The good, the bad and the ugly! Scientists lay out pandemic scenarios for 2021 and beyond
There are five scenarios concerning the development of COVID-19 which we should prepare for in 2021 and ahead, say scientists from the President of the Polish Academy of Sciences.
The first of the scenarios in the report assumes that the National COVID-19 Immunization Scheme will be successful in 2021.
In this scenario, a large section of the population will be vaccinated against COVID-19 and thereby herd immunity will be achieved. This scenario assumes that administrative restrictions as well as uncertainty and fear limiting the activity of citizens will gradually decrease. The Polish economy will slowly start to wake up and return to activity. In this optimistic scenario, at the turn of and in 2022, cases of COVID-19 will be sporadic, thanks to which we will be able to freely travel to countries that will control the COVID-19 epidemic.
According to the second scenario, the National COVID-19 Immunization Scheme will not be successfully implemented in 2021.
This can happen if there are too many people who do not want to be vaccinated. This scenario assumes that the epidemic in Poland will still continue (perhaps with a slightly lower intensity in the summer months and higher in the fall and winter months). Travel to and from Poland will be temporarily limited or suspended. Experts expect that in this situation, as a result of the stress associated with a prolonged pandemic, we will observe an increase in clinical symptoms of phobias, social anxiety, depression, psychotic disorders and other mental diseases. The rate of suicide, self-harm and other harmful behaviours (alcohol and drug abuse, aggression, violence) will increase. In this scenario, the economy will remain stagnant as the government will be forced to introduce temporary restrictions.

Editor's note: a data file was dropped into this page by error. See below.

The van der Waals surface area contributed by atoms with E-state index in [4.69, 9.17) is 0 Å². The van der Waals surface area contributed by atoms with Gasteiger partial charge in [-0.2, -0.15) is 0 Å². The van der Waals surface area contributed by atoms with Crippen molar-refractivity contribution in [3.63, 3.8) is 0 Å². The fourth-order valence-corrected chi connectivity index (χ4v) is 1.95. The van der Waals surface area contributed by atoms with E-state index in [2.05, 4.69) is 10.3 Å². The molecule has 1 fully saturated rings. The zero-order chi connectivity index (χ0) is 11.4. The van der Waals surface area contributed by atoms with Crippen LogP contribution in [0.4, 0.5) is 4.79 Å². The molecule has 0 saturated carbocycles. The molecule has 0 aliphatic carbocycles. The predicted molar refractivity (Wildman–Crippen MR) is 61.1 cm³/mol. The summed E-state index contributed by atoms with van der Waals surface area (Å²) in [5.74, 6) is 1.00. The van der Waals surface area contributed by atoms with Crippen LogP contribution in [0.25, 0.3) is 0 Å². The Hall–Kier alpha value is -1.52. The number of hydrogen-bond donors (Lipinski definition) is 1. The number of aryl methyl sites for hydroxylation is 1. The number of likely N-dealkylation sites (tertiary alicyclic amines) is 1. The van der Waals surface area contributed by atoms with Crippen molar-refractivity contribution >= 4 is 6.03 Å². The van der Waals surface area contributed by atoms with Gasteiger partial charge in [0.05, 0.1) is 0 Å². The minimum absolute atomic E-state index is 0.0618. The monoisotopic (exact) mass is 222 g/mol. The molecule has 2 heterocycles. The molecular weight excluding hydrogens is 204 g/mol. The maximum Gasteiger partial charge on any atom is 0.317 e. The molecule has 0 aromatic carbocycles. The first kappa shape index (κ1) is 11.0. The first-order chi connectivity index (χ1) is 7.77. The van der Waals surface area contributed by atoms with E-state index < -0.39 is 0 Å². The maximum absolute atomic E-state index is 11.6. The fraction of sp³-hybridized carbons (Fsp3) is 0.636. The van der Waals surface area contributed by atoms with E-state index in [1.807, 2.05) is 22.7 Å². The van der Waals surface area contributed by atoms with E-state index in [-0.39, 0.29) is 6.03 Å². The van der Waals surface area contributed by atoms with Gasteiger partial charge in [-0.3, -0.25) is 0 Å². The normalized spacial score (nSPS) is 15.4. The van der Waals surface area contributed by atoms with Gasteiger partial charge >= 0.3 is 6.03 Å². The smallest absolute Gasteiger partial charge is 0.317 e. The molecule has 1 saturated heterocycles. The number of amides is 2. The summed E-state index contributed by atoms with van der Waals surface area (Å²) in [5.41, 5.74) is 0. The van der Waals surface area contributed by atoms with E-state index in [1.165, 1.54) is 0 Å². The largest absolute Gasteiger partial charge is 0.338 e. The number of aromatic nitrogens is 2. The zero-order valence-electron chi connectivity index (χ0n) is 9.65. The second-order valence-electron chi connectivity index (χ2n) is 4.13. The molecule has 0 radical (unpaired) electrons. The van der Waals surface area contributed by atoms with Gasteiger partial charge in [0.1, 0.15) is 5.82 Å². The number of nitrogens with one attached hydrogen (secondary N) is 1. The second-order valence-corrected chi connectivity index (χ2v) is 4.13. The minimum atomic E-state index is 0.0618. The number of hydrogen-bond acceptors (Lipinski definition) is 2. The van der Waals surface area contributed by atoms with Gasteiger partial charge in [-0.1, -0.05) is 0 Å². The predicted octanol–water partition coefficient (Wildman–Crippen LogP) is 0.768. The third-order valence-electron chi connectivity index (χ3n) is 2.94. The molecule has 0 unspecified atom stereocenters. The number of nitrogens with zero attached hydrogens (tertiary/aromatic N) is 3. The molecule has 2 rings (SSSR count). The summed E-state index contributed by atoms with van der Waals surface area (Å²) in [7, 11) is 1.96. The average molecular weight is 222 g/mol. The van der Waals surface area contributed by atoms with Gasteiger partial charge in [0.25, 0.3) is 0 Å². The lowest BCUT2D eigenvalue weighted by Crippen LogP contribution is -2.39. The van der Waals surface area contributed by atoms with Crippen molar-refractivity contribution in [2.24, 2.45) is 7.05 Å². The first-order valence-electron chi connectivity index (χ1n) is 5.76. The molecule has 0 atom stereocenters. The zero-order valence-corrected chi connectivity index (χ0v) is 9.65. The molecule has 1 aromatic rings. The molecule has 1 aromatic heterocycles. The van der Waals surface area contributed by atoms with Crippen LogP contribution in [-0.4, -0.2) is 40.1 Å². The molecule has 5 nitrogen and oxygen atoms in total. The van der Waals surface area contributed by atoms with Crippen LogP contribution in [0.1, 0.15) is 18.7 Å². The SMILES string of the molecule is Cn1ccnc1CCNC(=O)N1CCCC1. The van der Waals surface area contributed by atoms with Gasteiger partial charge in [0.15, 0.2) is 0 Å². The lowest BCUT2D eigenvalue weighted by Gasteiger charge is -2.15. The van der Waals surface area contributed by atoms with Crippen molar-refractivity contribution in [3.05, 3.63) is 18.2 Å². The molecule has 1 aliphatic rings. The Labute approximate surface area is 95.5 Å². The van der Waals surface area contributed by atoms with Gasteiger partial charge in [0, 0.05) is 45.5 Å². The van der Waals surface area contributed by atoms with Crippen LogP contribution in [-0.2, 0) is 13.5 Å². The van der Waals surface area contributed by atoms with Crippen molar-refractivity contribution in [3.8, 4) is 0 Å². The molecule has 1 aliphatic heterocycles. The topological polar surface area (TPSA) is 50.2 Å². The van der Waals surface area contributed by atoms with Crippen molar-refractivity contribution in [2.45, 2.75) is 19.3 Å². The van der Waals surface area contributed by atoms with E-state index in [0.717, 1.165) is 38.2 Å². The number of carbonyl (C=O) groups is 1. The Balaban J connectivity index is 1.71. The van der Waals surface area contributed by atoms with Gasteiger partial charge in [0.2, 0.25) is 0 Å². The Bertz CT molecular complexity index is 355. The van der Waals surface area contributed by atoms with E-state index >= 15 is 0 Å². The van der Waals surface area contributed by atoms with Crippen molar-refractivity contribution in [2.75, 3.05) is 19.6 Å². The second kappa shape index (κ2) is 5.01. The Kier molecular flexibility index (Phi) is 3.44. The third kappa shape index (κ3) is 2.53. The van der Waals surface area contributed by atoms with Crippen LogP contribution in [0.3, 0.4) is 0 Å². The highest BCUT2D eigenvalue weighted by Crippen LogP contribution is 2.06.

Scenario 3 assumes that immunity to COVID-19, which we will acquire as a result of vaccination in 2021, will wear off after a short time.
In this scenario, the majority of people in Poland will be vaccinated in 2021. While this will initially reduce the incidence of COVID-19, the immunity will begin to decrease over time. The number of COVID-19 patients will therefore go up again. According to the experts, we should then carefully monitor the situation and systematically test random groups representative of the population. We should also implement a control test strategy (at least 300 tests per million people per day). In this situation, measures to reduce the epidemic must be promoted, such as wearing face masks, adherence to hygiene rules and social distancing. Local outbreaks must be quickly extinguished, for example by means of restrictions. The booster vaccination program will have to be started.
According to the fourth scenario, vaccine-resistant variants of the SARS-CoV-2 virus will emerge in 2021.
Thanks to monitoring, new variants should be spotted early and new methodology used to quickly create and modify the vaccine depending on the new virus mutations. “In addition, we can expect that over time the virus itself will also shift towards lower virulence to eventually become a relatively harmless pathogen, similar to seasonal coronaviruses,” the team members say.
The last scenario predicts that we will be attacked by a completely new pathogen in the coming years.
According to the scientists: “We do not know all viruses that pose danger to humans, many diseases have yet to appear, and many others are dormant. If another new disease emerges before the COVID-19 epidemic is suppressed, we will have to fight on two fronts, against two completely different pathogens.
“In order to emerge victorious from the future pandemics, the Polish economy needs two large investments: in health care and anti-epidemic protection.”
The members of the interdisciplinary advisory COVID-19 Team are Professor Jerzy Duszyński, Professor Krzysztof Pyrć, Dr. Anna Plater-Zyberk, Dr. Aneta Afelt, Professor Małgorzata Kossowska, Professor Radosław Owczuk, Dr. Anna Ochab-Marcinek, Dr. Wojciech Paczos, Dr. Magdalena Rosińska, Professor Andrzej Rychard and Dr. Tomasz Smiatacz. (PAP)
Author: Ludwika Tomala
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